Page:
In simple terms, when it comes to the ‘gee-gees’, success quite literally begets success. But ensuring the right begetting is being done often comes down to an experienced, award-winning horse breeder such as Waiau Pa local, Tony Dickinson. JON RAWLINSON explains.
Tony Dickinson with friends. Photo Wayne Martin
For decades, Alta Dream Lodge – run by Tony and Val Dickinson – has produced pacers for the harness racing track both here and abroad. Unfortunately, Tony says, today’s Kiwis are favouring more pastimes than simply rugby, racing and beer.
“The sport is not as strong today as it was in the past,” he explains. “I think it’s because there are just so many more options when it comes to sport and gambling. There’s been a quantum shift in terms of how people get their entertainment; there’s just much more available, more competition.”
Despite more sports chasing the same dollar, overseas demand for Kiwi horses remains strong and I ask whether, subsequently, New Zealand has become more breeding ground than racetrack.
“Yes. Harness racing is still very popular abroad, in Europe and the USA, so they need top quality horses, which we are known to provide. We might become even more of a breeding ground, but our racing base must be kept to current levels.”
Future fortunes depend on New Zealand’s racetracks proving grounds for future champions, at least, he contends.
Overall, Tony remains optimistic there are still enough Kiwi punters keen on racing to keep the sport’s wheels turning.
“There have been plenty of opportunities for the racing codes – that’s harness racing and gallops as well as greyhounds – to hold the line, if you like, but in the recent past they just simply haven’t done enough to hang on to their audience.
“They are working hard on it now and I think changes at the Racing Board are making a difference. I am hopeful we’ll see a resurgence in the racing industry in future and there are signs that that could happen.”
Originally from Wainuiomata, Tony began breeding horses soon after he moved with his wife, Val, to a Karaka lifestyle section in the 1970s. Unlike his sister, Tony’s passion for horses was born of a penchant for a well-placed wager.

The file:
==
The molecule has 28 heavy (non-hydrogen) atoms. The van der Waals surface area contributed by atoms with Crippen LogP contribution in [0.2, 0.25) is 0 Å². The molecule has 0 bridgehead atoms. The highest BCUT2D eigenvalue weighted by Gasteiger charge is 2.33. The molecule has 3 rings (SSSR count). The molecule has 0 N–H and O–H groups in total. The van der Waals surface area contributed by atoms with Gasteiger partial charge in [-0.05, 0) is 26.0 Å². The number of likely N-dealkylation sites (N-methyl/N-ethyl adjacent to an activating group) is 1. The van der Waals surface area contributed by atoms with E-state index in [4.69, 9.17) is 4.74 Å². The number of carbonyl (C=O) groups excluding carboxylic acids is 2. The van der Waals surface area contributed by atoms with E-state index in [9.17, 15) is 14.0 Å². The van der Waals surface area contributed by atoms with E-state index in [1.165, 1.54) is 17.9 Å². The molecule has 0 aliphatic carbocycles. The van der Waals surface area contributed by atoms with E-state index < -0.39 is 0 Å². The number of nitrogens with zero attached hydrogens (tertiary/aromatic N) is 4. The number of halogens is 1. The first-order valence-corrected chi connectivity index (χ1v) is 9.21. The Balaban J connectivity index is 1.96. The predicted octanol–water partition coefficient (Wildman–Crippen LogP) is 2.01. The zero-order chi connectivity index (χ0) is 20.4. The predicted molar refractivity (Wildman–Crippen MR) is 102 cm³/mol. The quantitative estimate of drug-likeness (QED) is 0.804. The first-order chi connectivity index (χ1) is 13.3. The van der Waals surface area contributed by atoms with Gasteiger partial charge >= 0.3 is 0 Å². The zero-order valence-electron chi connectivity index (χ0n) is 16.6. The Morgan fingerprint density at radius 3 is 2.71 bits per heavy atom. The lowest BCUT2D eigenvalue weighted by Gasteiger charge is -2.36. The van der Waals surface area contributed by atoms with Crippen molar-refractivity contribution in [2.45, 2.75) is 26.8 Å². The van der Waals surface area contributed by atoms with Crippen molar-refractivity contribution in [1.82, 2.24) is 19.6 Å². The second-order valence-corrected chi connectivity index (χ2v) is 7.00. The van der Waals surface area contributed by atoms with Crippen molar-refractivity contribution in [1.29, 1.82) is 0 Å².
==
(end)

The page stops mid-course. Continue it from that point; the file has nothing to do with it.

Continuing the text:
“My sister, Ann, was the one into riding; she was with the pony club and later rode with the Pakuranga Hunt. She actually married into the Eisdell Moore family [well known for their connection to the hunt],” he reflects.
“I always had an inkling that I’d like to get into the industry. I used to bet a couple of dollars at the TAB and loved to listen to the races; it just evolved from there.”
Many years on and the thrill of harness racing still has Tony all ‘a-flutter’. “I still back my own horses, but only with $10 or $20 each way, so when people say I must have made a packet out of a win, I can always say I had a small investment,” he smiles. “Gambling is just a small part of the total package for me; all part of the fun.”
The fun of breeding champions began in earnest with a mare called Alta Serena. “She was one of the very first we sold at the sales, fetching the ‘princely’ sum of $3500. She went on to win $600,000 for her new owners, which really put us on the map.”
Another top lot was Alta Christiano. “We sold him for $50,000, but he was such a superb racehorse that he was on sold for half a million and he currently stands at stud in Western Australia.”
One of the Dickinsons’ most successful broodmares not only reaped rich rewards on track but also produced a veritable stable of champions.
“The foundation blood in Alta Camilla is very strong and there has been a prolific number of winners from her, including Alta Maestro. He broke the New Zealand 1700m mobile record for 2-year-old pacers last March,” he says.
“Alta Camilla was a good enough race mare to breed from, so we sent her to the best stallions we could afford and hit the jackpot – she’s not missed yet; she’s had five foals and all have performed exceptionally well.”
Although the services of a skilled trainer are invaluable – and drivers provide much more than just ballast on the back of a sulky – nature and nurture are crucial to a pacer’s winning (and whinnying) formula, adds Tony. “I could say [victory on the track] is all down to clever breeding,” he laughs. “But there is a heck of a lot of luck involved too.”
Dickinson wins – by a country mile
For many years, plenty of winning runs on the race track have begun with Tony Dickinson, owner of Alta Dream Lodge.
So, it’s only fitting that, late last year, the veteran horse breeder claimed a win of his own, recognised for his ‘Outstanding Contribution to Harness Racing’ at the North Island Harness Racing Awards in Pukekohe.
“I was petrified about going up to get the award but I was very proud,” Tony says, modestly. “Breeding and selling horses is just something we do all the time but this award came totally out of the blue. I’ve spent 20 years on the executive of the North Island Standardbred Breeders’ Association, with a stint as president, so this is great recognition from my peers.”
When the ‘who’s who’ of the horsey set descends on Karaka for February’s Australasian Classic Yearling Sale (for standardbreds), Tony expects a filly named Alta Louisa, in particular, will catch the eyes of buyers.
“She is the first foal from Alchemist, who won 16 races and $330,000, so we’re more than hopeful we’ll get a good return.”
A colt, Alta Destiny ñ from an American mare, Samantha Q – is also one to watch, he believes.
While any future victories by these two ñ the latest in Alta’s prodigious line – look set to profit others, Tony still gets a kick out of seeing any of his brood cross the line first, and there’s a more tangible benefit too:
“You have to bear in mind that plenty of other people see horses we’ve bred winning too,” he smiles, “Which, I must admit, isn’t too bad for business!”